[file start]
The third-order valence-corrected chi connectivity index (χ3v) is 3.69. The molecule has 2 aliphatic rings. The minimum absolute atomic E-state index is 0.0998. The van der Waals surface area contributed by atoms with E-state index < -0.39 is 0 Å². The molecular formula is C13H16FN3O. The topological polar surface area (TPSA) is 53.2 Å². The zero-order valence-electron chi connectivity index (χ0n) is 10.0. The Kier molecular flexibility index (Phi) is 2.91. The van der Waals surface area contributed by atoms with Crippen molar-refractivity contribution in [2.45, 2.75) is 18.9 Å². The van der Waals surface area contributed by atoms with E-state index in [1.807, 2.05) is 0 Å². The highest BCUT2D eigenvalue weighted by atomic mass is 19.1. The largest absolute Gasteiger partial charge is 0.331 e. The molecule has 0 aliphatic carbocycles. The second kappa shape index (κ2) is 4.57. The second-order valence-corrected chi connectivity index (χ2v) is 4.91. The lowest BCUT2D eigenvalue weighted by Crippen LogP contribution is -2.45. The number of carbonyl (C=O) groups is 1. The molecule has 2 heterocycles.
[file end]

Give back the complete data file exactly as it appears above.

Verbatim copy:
The third-order valence-corrected chi connectivity index (χ3v) is 3.69. The molecule has 2 aliphatic rings. The minimum absolute atomic E-state index is 0.0998. The van der Waals surface area contributed by atoms with E-state index < -0.39 is 0 Å². The molecular formula is C13H16FN3O. The topological polar surface area (TPSA) is 53.2 Å². The zero-order valence-electron chi connectivity index (χ0n) is 10.0. The Kier molecular flexibility index (Phi) is 2.91. The van der Waals surface area contributed by atoms with Crippen molar-refractivity contribution in [2.45, 2.75) is 18.9 Å². The van der Waals surface area contributed by atoms with E-state index in [1.807, 2.05) is 0 Å². The highest BCUT2D eigenvalue weighted by atomic mass is 19.1. The largest absolute Gasteiger partial charge is 0.331 e. The molecule has 0 aliphatic carbocycles. The second kappa shape index (κ2) is 4.57. The second-order valence-corrected chi connectivity index (χ2v) is 4.91. The lowest BCUT2D eigenvalue weighted by Crippen LogP contribution is -2.45. The number of carbonyl (C=O) groups is 1. The molecule has 2 heterocycles.